Protection of public health has been identified as a key driver in restricting Hot Food Takeaways (HFTs). Currently, over 50% of Local Authorities (LAs) in England implement policies to regulate the opening of new businesses who wish to trade as a HFT. It is apparent that staff in LAs, both in public health and planning, would benefit from applied public health research in order for them to collate robust evidence and respond effectively and efficiently to overturn future appeals. This project aims to provide public health officers, policy planners and development control planners with applied public health research knowledge from which they can draw upon to make sound decisions in evaluating evidence to ensure they are successfully equipped to deal with and defend such appeals.
While a growing number of epidemiological studies have shown a positive association of unhealthy food retail access, with poor diet, greater body weight and odds of obesity, and poor health outcomes, the evidence base remains equivocal. The majority of published research evidence has been cross-sectional and observational, which limits scope for causal inference. Studies have also focussed on broad classes of food outlets (e.g. takeaways, supermarkets, restaurants), with little discrimination between outlet cuisine types, exposure to which may be differentially associated with body weight, and specific dietary and health outcomes
Industries that produce harmful commodities such as high fat, salt or sugar foods and beverages, tobacco and alcohol have been identified as major vectors of behavioural risk factors for non-communicable diseases. The aim of the proposed work is to better understand the nature and extent of such interactions in local government, explore stakeholder views on this issue and the need for guidance, and if justified, develop a set of principles to guide local commercial strategies. While we will explore all harmful commodity industries, the proposed work has a particular focus on the food industry due to the numerous known interactions with local authority, importance to national/local public health priorities and lack of guiding frameworks.
Marketing and branding is effective in encouraging the purchase and consumption of unhealthy food and drink, but the impact of outdoor advertising specifically needs further research (PHE, 2018). Advertising not only influences adult behaviour but also children’s food choices resulting in pressure being put on parents to buy unhealthy foods. This project aims to undertake (i) an impact evaluation and (ii) a process and implementation evaluation of the removal of high fat, sugar and salt (HFSS) advertising on: exposure to HFSS advertising, perceptions of HFSS foods and food purchasing in London.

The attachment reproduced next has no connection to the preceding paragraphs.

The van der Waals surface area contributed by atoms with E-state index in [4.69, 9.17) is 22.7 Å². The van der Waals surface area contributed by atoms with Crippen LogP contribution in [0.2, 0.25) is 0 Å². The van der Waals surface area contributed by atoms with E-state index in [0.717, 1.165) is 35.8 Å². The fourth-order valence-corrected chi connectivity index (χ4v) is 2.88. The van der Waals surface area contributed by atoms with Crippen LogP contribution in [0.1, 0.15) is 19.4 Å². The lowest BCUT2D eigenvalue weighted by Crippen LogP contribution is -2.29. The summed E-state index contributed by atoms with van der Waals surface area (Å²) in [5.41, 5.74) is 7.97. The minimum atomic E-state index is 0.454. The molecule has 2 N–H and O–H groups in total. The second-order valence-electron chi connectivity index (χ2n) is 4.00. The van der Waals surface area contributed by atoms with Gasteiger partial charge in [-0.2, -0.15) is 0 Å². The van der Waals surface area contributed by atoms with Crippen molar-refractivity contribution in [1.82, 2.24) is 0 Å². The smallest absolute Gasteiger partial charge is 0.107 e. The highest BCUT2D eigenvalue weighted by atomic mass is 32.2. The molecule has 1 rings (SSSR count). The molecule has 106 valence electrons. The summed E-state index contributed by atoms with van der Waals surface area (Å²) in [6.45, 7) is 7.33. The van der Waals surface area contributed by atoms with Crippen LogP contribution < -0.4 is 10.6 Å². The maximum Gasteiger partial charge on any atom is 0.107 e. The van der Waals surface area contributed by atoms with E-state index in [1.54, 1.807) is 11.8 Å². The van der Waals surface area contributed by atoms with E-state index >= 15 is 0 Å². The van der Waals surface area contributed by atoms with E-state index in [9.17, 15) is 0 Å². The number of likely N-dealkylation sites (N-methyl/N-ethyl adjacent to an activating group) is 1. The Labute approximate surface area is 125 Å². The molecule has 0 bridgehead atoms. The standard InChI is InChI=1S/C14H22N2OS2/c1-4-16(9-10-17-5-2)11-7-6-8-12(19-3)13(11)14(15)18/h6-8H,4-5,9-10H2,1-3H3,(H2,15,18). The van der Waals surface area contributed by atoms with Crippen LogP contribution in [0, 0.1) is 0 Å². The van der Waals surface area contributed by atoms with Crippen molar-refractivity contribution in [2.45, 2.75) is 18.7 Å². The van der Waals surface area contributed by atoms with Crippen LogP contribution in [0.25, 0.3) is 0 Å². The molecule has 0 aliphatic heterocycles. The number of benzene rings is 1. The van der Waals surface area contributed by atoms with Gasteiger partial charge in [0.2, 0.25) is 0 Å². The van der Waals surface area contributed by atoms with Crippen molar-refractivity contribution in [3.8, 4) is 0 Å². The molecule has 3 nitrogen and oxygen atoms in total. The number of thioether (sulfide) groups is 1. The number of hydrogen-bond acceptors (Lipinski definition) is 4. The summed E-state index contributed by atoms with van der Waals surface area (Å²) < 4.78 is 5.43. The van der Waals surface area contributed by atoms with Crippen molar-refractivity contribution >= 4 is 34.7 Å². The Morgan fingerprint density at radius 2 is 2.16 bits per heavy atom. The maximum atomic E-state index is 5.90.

This is the knowledge exchange (KE) work package for the Places & communities programme (P&C). It is a Research translation/evidence implementation project. It also includes a study designed to test the feasibility of local authorities translating programme findings into policy and practice.
This work package aims to provide the methodological underpinning of natural experiments conducted within the Places & communities theme as well the Children, young people & families and Public mental health themes, and, while doing so, also provide new practical guidance for local and national public health practitioners on when (and when not) to conduct natural experiments, how they could be designed, what different methods are available for analyses, and how the results of these place-based natural experiments should be interpreted. Moreover, the new guidance will link natural experiments to recent developments around systems thinking in public health.
Places & communities workstream A begins by scoping out the topic area relevant to our research question, through literature review and stakeholder consultation (WP1). Besides synthesising empirical findings, WP1 will provide the theoretical underpinning for the Programme developing a typology of strategies and interventions for reducing health inequalities with scarce resources – and generating theories underpinning our assumptions of how different types of approach impact upon health inequalities.
Giving every child the best start in life is a policy priority in England, yet we currently lack understanding of how to support children at a local level. To address this, we are undertaking a programme of research to better understand child health systems at a local level in order to identify opportunities for intervention.
Children in the UK have poor health compared to other Western European countries, and there are large and increasing inequalities in child health, including for mental health and obesity. Over the last 20 years numerous reviews of evidence and policy have repeatedly emphasised the need to provide better support early in children’s lives if we are to have any chance of significantly reducing the inequalities in life chances experienced by people in the UK. To address these challenges, we propose a programme of work with a focus on harnessing data to evaluate systems-based approaches for improving children and young people’s outcomes.
In order to identify and explore local system-wide approaches to reducing inequalities in children and young people’s health in England, it is essential to have a rounded understanding of current national policies. We also need to understand the issues that local policy makers and practitioners are navigating to try and implement these policies in a local decision-making context. This research will be framed by a social determinants of health perspective to ensure we identify the full range of policies with the potential to influence child health inequalities.